By Helen McNaughton and Susan McNaughton

Our teenage reviewer went to the Assembly Hall on the Mound today to see Flashmob, and can report that despite a ‘PG’ rating in the Fringe Programme, there was nothing which a family audience would find untoward, although the average age of the audience on the day we visited was definitely towards the older end of the age spectrum.

The show Flashmob is an action-packed dance show, where different styles of dance and movement combine to create the spectacular show. The dance styles range from hip hop to contemporary ballet, Latin to Irish, giving the opportunity to sample lots of different genres to help you to work out what you’d like to see more of. The dances and the music fitted very well together and contributed to the atmosphere along with the great lighting. The dancers used the space very well and where ever you sat you could see the whole show.

The dancers selected for this showcase of talent have come together via a number of routes. The duo Alleviate reached the final 3 on the TV show ‘Got To Dance’. Their routines were spectacular, incredibly physical and emotional too, and when Renako the male dancer joined in a routine where other dancers were practising and developing a routine, his contribution had the audience gasping in amazement. The Irish dance duo, Brosena, brought a contemporary twist to the traditional Irish dancing. Tommy Franzen (who did so well in the BBC series ‘So you think you can Dance’) and the A Team both brought the hip hop style of dance to the fore in their contributions, and Mike Viry and Yunaisy Farray showed us how fast and furious Latin routines can be.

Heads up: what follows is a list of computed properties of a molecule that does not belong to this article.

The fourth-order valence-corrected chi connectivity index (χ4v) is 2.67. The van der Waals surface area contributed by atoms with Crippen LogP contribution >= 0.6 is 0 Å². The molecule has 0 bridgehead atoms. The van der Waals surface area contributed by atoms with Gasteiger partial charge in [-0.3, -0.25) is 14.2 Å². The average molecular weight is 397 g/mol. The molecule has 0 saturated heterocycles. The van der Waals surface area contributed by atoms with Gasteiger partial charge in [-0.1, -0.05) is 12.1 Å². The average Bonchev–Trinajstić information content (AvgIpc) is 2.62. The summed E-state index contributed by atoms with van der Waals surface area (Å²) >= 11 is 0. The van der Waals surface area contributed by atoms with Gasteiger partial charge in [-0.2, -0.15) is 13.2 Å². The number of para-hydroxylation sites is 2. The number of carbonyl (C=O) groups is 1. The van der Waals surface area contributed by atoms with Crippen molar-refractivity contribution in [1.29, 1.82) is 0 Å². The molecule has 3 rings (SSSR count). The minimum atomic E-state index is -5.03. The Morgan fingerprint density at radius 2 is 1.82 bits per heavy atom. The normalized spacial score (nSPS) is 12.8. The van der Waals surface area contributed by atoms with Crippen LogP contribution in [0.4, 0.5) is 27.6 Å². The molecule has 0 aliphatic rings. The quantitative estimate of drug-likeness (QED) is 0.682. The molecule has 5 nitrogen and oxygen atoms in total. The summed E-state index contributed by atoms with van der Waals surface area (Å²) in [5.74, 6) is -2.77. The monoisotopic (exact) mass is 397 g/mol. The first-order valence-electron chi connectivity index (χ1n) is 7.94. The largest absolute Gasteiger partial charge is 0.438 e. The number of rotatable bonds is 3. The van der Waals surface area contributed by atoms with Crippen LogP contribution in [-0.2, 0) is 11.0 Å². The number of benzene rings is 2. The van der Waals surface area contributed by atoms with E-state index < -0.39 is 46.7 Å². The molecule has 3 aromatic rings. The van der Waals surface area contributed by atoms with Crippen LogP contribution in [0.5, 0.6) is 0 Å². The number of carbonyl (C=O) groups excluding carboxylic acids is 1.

If we have one criticism of the show, it is that somehow it needs to be integrated rather more, or have some theme running through the dance routines where there is a narrative beyond simply a display of the technicalities of the dance. There were moments of real brilliance where different dance styles competed and were intermingled, and some great interpretation of the music of particular songs, but we felt it lacked cohesion when compared to other dance shows which we have seen during this and previous Fringe Festivals.

until 27 August at 18:00 Flash Mob at Assembly Hall

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